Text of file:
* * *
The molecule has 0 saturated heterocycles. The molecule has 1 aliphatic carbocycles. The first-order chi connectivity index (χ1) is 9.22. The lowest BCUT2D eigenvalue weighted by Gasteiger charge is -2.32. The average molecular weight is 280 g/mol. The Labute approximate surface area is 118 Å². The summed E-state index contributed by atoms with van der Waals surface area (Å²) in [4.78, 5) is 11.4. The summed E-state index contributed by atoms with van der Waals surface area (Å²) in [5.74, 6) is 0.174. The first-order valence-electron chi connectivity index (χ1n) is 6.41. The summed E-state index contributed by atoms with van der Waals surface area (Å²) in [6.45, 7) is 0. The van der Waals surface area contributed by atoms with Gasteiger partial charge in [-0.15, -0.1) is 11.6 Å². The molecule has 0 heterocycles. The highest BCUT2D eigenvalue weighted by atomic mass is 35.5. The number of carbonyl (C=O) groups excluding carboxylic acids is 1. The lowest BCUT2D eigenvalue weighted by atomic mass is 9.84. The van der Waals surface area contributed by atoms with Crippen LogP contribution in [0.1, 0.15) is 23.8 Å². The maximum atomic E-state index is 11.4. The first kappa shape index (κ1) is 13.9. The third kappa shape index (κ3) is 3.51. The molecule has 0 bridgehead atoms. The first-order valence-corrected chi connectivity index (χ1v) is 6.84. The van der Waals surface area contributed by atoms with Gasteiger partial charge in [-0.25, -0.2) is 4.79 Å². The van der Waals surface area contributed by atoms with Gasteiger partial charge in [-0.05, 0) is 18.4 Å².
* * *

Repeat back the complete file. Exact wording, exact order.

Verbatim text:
The molecule has 0 saturated heterocycles. The molecule has 1 aliphatic carbocycles. The first-order chi connectivity index (χ1) is 9.22. The lowest BCUT2D eigenvalue weighted by Gasteiger charge is -2.32. The average molecular weight is 280 g/mol. The Labute approximate surface area is 118 Å². The summed E-state index contributed by atoms with van der Waals surface area (Å²) in [4.78, 5) is 11.4. The summed E-state index contributed by atoms with van der Waals surface area (Å²) in [5.74, 6) is 0.174. The first-order valence-electron chi connectivity index (χ1n) is 6.41. The summed E-state index contributed by atoms with van der Waals surface area (Å²) in [6.45, 7) is 0. The van der Waals surface area contributed by atoms with Gasteiger partial charge in [-0.15, -0.1) is 11.6 Å². The molecule has 0 heterocycles. The highest BCUT2D eigenvalue weighted by atomic mass is 35.5. The number of carbonyl (C=O) groups excluding carboxylic acids is 1. The lowest BCUT2D eigenvalue weighted by atomic mass is 9.84. The van der Waals surface area contributed by atoms with Crippen LogP contribution in [0.1, 0.15) is 23.8 Å². The maximum atomic E-state index is 11.4. The first kappa shape index (κ1) is 13.9. The third kappa shape index (κ3) is 3.51. The molecule has 0 bridgehead atoms. The first-order valence-corrected chi connectivity index (χ1v) is 6.84. The van der Waals surface area contributed by atoms with Gasteiger partial charge in [-0.25, -0.2) is 4.79 Å². The van der Waals surface area contributed by atoms with Gasteiger partial charge in [-0.05, 0) is 18.4 Å².